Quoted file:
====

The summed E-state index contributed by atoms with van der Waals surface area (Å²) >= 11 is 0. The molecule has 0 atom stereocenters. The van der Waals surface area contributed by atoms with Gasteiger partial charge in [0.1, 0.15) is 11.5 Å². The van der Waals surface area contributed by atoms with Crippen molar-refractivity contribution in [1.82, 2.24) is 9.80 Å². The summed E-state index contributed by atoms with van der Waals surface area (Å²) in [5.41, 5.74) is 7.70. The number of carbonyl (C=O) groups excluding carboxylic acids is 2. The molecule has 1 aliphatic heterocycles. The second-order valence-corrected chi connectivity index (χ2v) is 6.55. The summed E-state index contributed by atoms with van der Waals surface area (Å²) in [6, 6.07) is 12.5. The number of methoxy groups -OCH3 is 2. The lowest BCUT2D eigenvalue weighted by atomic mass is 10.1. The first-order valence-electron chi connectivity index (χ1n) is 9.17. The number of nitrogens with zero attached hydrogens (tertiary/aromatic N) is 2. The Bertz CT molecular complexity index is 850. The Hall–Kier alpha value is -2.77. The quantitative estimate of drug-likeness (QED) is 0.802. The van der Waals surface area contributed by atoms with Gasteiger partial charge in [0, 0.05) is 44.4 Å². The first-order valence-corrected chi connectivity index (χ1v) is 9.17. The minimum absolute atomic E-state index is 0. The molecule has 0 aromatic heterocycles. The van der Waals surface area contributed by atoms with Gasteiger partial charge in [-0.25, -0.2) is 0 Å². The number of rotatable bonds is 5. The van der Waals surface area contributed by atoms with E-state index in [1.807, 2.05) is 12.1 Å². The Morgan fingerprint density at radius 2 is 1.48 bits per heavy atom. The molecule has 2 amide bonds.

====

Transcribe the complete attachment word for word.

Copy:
The summed E-state index contributed by atoms with van der Waals surface area (Å²) >= 11 is 0. The molecule has 0 atom stereocenters. The van der Waals surface area contributed by atoms with Gasteiger partial charge in [0.1, 0.15) is 11.5 Å². The van der Waals surface area contributed by atoms with Crippen molar-refractivity contribution in [1.82, 2.24) is 9.80 Å². The summed E-state index contributed by atoms with van der Waals surface area (Å²) in [5.41, 5.74) is 7.70. The number of carbonyl (C=O) groups excluding carboxylic acids is 2. The molecule has 1 aliphatic heterocycles. The second-order valence-corrected chi connectivity index (χ2v) is 6.55. The summed E-state index contributed by atoms with van der Waals surface area (Å²) in [6, 6.07) is 12.5. The number of methoxy groups -OCH3 is 2. The lowest BCUT2D eigenvalue weighted by atomic mass is 10.1. The first-order valence-electron chi connectivity index (χ1n) is 9.17. The number of nitrogens with zero attached hydrogens (tertiary/aromatic N) is 2. The Bertz CT molecular complexity index is 850. The Hall–Kier alpha value is -2.77. The quantitative estimate of drug-likeness (QED) is 0.802. The van der Waals surface area contributed by atoms with Gasteiger partial charge in [0, 0.05) is 44.4 Å². The first-order valence-corrected chi connectivity index (χ1v) is 9.17. The minimum absolute atomic E-state index is 0. The molecule has 0 aromatic heterocycles. The van der Waals surface area contributed by atoms with Gasteiger partial charge in [-0.25, -0.2) is 0 Å². The number of rotatable bonds is 5. The van der Waals surface area contributed by atoms with E-state index in [1.807, 2.05) is 12.1 Å². The Morgan fingerprint density at radius 2 is 1.48 bits per heavy atom. The molecule has 2 amide bonds.